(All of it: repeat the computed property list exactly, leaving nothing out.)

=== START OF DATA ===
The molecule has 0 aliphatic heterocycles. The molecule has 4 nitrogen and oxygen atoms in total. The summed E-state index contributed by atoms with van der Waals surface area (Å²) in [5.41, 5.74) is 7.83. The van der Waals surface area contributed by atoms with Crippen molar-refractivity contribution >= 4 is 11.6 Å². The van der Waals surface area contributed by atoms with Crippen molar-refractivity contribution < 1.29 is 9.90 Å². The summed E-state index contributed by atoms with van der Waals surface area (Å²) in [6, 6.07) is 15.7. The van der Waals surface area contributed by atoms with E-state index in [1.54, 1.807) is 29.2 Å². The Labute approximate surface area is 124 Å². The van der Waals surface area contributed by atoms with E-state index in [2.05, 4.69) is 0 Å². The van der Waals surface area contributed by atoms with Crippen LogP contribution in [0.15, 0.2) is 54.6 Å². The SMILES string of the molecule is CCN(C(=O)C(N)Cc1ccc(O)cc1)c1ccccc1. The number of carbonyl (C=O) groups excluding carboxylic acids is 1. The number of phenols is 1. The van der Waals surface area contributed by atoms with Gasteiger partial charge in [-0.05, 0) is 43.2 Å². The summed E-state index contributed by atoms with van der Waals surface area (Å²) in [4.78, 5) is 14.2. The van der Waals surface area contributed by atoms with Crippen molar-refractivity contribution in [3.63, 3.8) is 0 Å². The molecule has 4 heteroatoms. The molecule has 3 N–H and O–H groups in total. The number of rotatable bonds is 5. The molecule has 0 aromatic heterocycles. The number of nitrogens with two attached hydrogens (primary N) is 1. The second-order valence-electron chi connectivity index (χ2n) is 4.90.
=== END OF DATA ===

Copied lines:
The molecule has 0 aliphatic heterocycles. The molecule has 4 nitrogen and oxygen atoms in total. The summed E-state index contributed by atoms with van der Waals surface area (Å²) in [5.41, 5.74) is 7.83. The van der Waals surface area contributed by atoms with Crippen molar-refractivity contribution >= 4 is 11.6 Å². The van der Waals surface area contributed by atoms with Crippen molar-refractivity contribution < 1.29 is 9.90 Å². The summed E-state index contributed by atoms with van der Waals surface area (Å²) in [6, 6.07) is 15.7. The van der Waals surface area contributed by atoms with E-state index in [1.54, 1.807) is 29.2 Å². The Labute approximate surface area is 124 Å². The van der Waals surface area contributed by atoms with E-state index in [2.05, 4.69) is 0 Å². The van der Waals surface area contributed by atoms with Crippen LogP contribution in [0.15, 0.2) is 54.6 Å². The SMILES string of the molecule is CCN(C(=O)C(N)Cc1ccc(O)cc1)c1ccccc1. The number of carbonyl (C=O) groups excluding carboxylic acids is 1. The number of phenols is 1. The van der Waals surface area contributed by atoms with Gasteiger partial charge in [-0.05, 0) is 43.2 Å². The summed E-state index contributed by atoms with van der Waals surface area (Å²) in [4.78, 5) is 14.2. The van der Waals surface area contributed by atoms with Crippen molar-refractivity contribution in [3.63, 3.8) is 0 Å². The molecule has 4 heteroatoms. The molecule has 3 N–H and O–H groups in total. The number of rotatable bonds is 5. The molecule has 0 aromatic heterocycles. The number of nitrogens with two attached hydrogens (primary N) is 1. The second-order valence-electron chi connectivity index (χ2n) is 4.90.